Another technique is called cryogenic machining. In this process, the lubro-cooling liquid is switched out for liquid nitrogen or pre-compressed carbon dioxide. This method helps to increase the tool life of rough machining operations and can preserve the integrity of machined surfaces. Both turning and milling are possible, but the commercial applications are limited at this point.

One more possibility is cryogenic deflashing, which relies on extremely cold temperatures to remove flash from cast or molded parts. The low temperatures make the flash brittle enough that it can be broken away relatively easily. This is an especially good technique when dealing with custom shaped molds of odd geometries.

The process is simple enough. Liquid nitrogen or another cryogen is poured over the parts in a basket, and then they are blasted with pellets that range in size from .006 to .08 inches.  In some cases, tumbling the parts is enough to remove the flash. The advantages of this process are that it maintains the part integrity and critical tolerances while extending the mold life.

What industries is cryogenic forming appropriate for?

Cryogenic forming of aluminum can be safely used in many applications, including industrial tooling. If offers many benefits, such as a much longer part life, less cracking, less electrical resistance, better thermal properties, more ease of machining, and improved flatness.

Some of the industries where it is commonly used include aerospace, communications, automotive, cutting tools, forming tools, medical tools, and mechanical industries, with pumps, motors, nuts, bolts, and washers. In addition, the music industry relies on cryogenic forming for vacuum tubes, brass instruments, guitars strings, piano wire, amplifiers, and cabling. Many sports equipment manufacturers also use cryogenic forming, for fishing reels, tennis rackets, golf clubs, mountain climbing equipment, bicycles, and archery gear.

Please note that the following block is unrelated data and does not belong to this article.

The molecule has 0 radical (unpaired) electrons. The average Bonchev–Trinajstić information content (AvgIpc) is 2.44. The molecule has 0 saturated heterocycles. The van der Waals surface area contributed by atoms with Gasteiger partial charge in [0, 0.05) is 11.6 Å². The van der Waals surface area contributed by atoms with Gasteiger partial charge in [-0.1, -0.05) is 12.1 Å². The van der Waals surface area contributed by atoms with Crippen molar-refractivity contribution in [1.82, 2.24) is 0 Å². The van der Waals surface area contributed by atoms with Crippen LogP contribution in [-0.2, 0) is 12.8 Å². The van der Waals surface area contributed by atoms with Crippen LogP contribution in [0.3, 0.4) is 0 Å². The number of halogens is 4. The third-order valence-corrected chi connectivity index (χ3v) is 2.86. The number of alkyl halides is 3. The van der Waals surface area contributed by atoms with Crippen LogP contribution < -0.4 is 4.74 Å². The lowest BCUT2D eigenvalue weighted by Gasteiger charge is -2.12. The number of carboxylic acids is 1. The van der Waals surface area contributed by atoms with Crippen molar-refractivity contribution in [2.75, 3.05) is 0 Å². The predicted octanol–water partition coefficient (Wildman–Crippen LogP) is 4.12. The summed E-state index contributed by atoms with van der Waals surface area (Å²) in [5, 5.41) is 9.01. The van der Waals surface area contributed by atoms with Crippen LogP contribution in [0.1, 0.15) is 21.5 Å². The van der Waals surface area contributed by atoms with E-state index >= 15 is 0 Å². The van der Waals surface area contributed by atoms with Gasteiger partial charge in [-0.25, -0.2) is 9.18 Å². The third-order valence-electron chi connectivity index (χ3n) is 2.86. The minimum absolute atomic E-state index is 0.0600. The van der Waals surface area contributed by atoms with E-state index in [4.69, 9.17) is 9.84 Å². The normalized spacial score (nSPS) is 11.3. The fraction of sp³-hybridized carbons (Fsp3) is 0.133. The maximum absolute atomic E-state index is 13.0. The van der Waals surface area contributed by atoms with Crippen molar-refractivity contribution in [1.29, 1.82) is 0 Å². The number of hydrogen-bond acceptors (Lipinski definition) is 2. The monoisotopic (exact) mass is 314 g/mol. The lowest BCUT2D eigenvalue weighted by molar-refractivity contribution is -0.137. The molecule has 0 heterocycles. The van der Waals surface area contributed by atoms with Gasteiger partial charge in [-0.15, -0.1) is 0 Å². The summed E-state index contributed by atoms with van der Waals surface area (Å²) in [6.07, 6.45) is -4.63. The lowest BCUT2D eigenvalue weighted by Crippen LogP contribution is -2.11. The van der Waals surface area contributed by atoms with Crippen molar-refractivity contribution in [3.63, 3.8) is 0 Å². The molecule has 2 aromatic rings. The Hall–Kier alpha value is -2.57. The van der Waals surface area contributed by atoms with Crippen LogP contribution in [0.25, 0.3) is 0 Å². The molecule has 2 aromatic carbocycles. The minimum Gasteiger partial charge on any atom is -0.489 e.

Which aluminum alloys are most appropriate for cryogenic forming?

The aluminum alloys most frequently used with cryogenic forming include 1100, 2014, 2024, 2219, 3003, 5083, 5456, 6061, 7005, 7039, and 7075. Of these, 5083-O has been the most widely looked at, and has consistently shown good results at retaining ultimate tensile strength and yield strength at extremely low temperatures. It has also been shown to have excellent fracture toughness. Because aluminum has no ductile-to-brittle transition, it is not necessary to conduct low-temperature Charpy or Izod tests.

Because of its low weight and recyclability, aluminum is a preferred material for sustainability purposes. The more advances that occur in forming aluminum alloys, the more impact it will have on reducing our environmental footprint.


Choosing the right aluminum alloy depends entirely on the application it will be used for. Its durability, versatility, and ease of use can meet all of your industrial needs, and the ability to employ cryogenic forming is just one more tool that is at your disposal. When it comes time to select a supplier, Clinton Aluminum has always followed the principle of “The Right Alloy for the Right Application.” Every member of our team takes pride in being a technical resource partner to our customers. Call today to learn more about what alloy is right for you.